Brett Ranon Nachman
| Apr 20, 2018
Our second episode of WISCAPE’s “Now in Higher Ed” podcast features an interview with So Hee Hyun, a doctoral candidate in the Department of Educational Leadership and Policy Analysis at UW-Madison. Hyun previously served as a researcher at the Korean Educational Development Institute, where she analyzed longitudinal data to track outcomes for Korean college students. Currently, she works with Dr. Eric Camburn, studying high school students’ educational pathways. Her primary research interests include international graduate students’ academic and non-academic experiences, as well as immigrant students’ college access and trajectories.
In the episode, Hyun discusses her dissertation work on the experiences of immigrant community college transfer students. Here are some highlights from our conversation.
- Hyun drew on and combined two major branches of literature for shaping her dissertation. First, she reviewed pieces on community college transfer students, often focused on minoritized populations, and she found limited work on immigrant students. Therefore, she also relied on studies centered on immigrant students in postsecondary education more generally to understand how they transition to American higher education and reach particular educational objectives. Hyun’s qualitative study involved interviewing immigrant students with diverse racial and ethnic backgrounds, as well as varying degrees of social and economic capital. Most of Hyun’s interviewees included current undergraduate immigrant transfer students, although some had already earned a bachelor’s degree.
- Hyun finds that immigrant students, who are often first-generation students and whose families possess limited English proficiency, may struggle with financial aid and college applications, thus navigating this process independently. Generational differences are also significant. She noted, “The second and third generation of immigrants, they are actually fluent in English, but ... some of the institutions are requiring [them] to take the ELS class for the immigrant students, even [for those] who are speaking good at English as well, so they are kind of making stigmas of immigrants as the people who cannot speak English as well,” she said. “It’s really varying by their generation and background of education as well, because if the students came here to the United States when they were really young, they are fluent in English,” but “some of the students said they are kind of feeling really embarrassed to take [those] classes, because the classes assume ... they are non-native speakers,” Hyun added. Consequently, colleges should be more attuned the spectrum of language fluency among immigrant students, she said.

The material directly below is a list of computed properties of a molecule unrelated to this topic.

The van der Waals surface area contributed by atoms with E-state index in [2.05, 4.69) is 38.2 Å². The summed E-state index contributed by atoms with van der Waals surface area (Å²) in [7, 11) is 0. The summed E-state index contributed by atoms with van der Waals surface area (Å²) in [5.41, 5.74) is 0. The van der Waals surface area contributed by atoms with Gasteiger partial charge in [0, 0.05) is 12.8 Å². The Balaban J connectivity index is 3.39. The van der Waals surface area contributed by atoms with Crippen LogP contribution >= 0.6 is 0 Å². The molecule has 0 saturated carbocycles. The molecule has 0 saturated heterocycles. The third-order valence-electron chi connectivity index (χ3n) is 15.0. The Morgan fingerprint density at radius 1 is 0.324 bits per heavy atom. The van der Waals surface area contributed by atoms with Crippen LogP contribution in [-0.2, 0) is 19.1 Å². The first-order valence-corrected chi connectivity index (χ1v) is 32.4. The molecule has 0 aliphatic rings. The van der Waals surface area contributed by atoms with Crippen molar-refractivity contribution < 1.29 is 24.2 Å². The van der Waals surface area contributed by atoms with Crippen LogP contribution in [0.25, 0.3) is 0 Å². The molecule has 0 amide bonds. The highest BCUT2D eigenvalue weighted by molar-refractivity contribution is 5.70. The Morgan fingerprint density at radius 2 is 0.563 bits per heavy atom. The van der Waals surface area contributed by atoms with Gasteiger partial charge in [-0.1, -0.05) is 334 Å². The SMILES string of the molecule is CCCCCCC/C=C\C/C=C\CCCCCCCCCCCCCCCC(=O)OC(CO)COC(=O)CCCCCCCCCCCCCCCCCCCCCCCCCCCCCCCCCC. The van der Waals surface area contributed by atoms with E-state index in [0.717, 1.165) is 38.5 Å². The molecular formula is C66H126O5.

- Additionally, immigrant transfer students pay close attention to the number of credits they need to graduate. Duplicate requirements may require them to spend more money and extend their time to graduation. “As immigrants, they have an additional responsibility to take additional credits, such as language and basic science,” Hyun said. Furthermore, “if someone has the high number of credits waived, the students have more confidence on their educational experiences in four-year institutions, and they have a really clear vision and goal after graduation. But on the other side, some students who waived the credits from the community college, they were really struggling to pursue their degree and deciding their major, and so they are kind of struggling to find what they have to do after graduation.”
- Personal experiences and institutional practices embody the primary lines of inquiry for Hyun’s study. In terms of personal experiences, Hyun said that “although most participants had social difficulties at the four-year institution as immigrants and transfer students, they tried to find and join groups of people who could understand them, just the way they were.” For example, one participant found friends with “culturally open-minded peers.” Another tried to find fellow transfer students who commuted from home. Many immigrant transfer students sought diverse friends, but often tried to stay “in a bubble” among those with similar life experiences. Hyun said she will explore this theme further in interviews and focus groups.
- At the institutional level, advisors’ high loads can compromise the capacity to individually support immigrant transfer students. “Most of the students said that the academic advisor has a really crucial role in guiding their pathways to getting degrees and structuring their course-taking, but, as you know, one student advisor is serving so many students, and they cannot understand their [students’] backgrounds in detail, and it has a limitation to help those immigrant transfer students,” Hyun said. Often, they would receive general guidelines and advice from advisors, who focused too strongly on students’ degree attainment, as opposed to their personal experiences.
Hyun’s dissertation work continues, as she interviews more immigrant transfer students to best capture their experiences and opportunities. At the conclusion of the episode, Hyun offered recommendations to doctoral students on how they can make the most of their graduate school experiences. “I would say to go out to [the] field and see how your research in education can be applied into the real world.”
Listen to the full episode on PodBean, or by searching for "WISCAPE Now in Higher Ed" on iTunes.
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